Wednesday, March 27, 2013

Book Thoughts - Every Day by David Levithan

Every Day by David Levithan
published 8/28/12
324 pages

Synopsis from publisher -

A has no friends. No parents. No family. No possessions. No home, even. Because every day, A wakes up in the body of a different person. Every morning, a different bed. A different room. A different house. A different life. A is able to access each person's memory, enough to be able to get through the day without parents, friends, and teachers realizing this is not their child, not their friend, not their student. Because it isn't. It's A. Inhabiting each person's body. Seeing the world through their eyes. Thinking with their brain. Speaking with their voice.

It's a lonely existence — until, one day, it isn't. A meets a girl named Rhiannon. And, in an instant, A falls for her, after a perfect day together. But when night falls, it's over. Because A can never be the same person twice. But yet, A can't stop thinking about her. She becomes A's reason for existing. So each day, in different bodies — of all shapes, sizes, backgrounds, walks of life — A tries to get back to her. And convince her of their love. But can their love transcend such an obstacle?

My thoughts -

Oh, friends. If I had read this book as a teenager, I would have been devastated. This is how I wanted to feel after the John Green novel. This book twisted my heart around in ways I couldn't have imagined. I laughed, I cried - I loved it.

A is technically genderless, and throughout the novel the reader indentifies A as both male and female in different spots. This gives Levithan an interesting telescope through which to examine gender roles and stereotypes, as well as the issues that each gender faces. For the most part, I think he handles the gender issue well. There were a few places where it felt a bit simplified, but I didn't ever feel like he became overly preachy or heavy-handed.

Levithan takes on a host of issues - relationships, teen depression, gender identity crises, sexuality, bullying, the list could go on - and if the novel has a weakness, this is where I would identify it. It became almost predictable - okay, what teen crisis is A going to have to deal with in this body - and having so many made each just a bit less impactful.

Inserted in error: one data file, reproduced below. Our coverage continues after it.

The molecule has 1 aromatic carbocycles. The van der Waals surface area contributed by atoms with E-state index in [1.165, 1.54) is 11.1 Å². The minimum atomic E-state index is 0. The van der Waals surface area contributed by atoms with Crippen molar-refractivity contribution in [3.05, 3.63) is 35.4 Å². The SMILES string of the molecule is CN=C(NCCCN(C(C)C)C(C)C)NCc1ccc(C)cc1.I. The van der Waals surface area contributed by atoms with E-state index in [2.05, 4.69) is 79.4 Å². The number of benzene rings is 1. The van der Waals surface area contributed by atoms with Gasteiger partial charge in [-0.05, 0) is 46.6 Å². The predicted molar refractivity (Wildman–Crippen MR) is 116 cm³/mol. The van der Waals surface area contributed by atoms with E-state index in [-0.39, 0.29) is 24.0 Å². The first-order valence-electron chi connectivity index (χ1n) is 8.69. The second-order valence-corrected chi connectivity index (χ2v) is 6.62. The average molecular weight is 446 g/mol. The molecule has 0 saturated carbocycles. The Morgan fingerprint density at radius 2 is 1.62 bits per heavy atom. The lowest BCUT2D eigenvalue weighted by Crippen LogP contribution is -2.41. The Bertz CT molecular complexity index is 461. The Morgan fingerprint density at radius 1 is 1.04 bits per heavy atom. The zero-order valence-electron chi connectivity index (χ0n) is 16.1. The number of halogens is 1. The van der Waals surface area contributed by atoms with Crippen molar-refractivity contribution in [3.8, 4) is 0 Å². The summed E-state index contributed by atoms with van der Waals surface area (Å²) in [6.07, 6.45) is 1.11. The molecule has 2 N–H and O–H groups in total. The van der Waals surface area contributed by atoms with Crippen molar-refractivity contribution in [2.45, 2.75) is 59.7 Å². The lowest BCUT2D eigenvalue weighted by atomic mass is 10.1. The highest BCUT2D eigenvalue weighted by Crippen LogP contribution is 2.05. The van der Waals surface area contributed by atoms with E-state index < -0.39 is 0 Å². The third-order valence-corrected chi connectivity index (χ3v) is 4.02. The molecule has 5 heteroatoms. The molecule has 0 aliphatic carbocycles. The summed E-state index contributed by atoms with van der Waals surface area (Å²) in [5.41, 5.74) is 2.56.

I enjoyed Levithan's writing very much. He gave A just the right voice - funny and wise, but not every beyond his years. Sometimes I've noticed YA authors want their teen characters to "be" smart, or sarcastic, or empathetic, and it can feel more like an adult saying their words - it seems like they are trying too hard. I never had that feeling with A - Levithan got the voice just right, and I was completely charmed by this unique young person.

"There is a part of childhood that is childish, and a part that is sacred. Suddenly we are touching the sacred part - running to the shoreline, feeling the first cold burst of water on our ankles, reaching into the tide to catch at shells before they ebb away from our fingers. We have returned to a world that is capable of glistening, and we are wading deeper within it. We stretch our arms wide, as if we are embracing the wind." (p. 14)

Every Day is a unique and compelling novel, and I thoroughly enjoyed it. If you are a YA fan and haven't tried Levithan's work, don't wait any longer - I know I will be seeking out more of his novels to read soon! Recommended.

Finished - 3/21/13
Source - South side library
MPAA rating - PG-13 for teen sexuality, and some tense situations
My rating - 9/10


bermudaonion said...

Wow! I'm adding this to my wish list!

Zibilee said...

I have been wanting to read this one since first reading the reviews, and yours has convinced me. I think what interests me most is the blurring of the gender lines, and the way that the author handles it so well. Excellent review today. Must see if I can find it!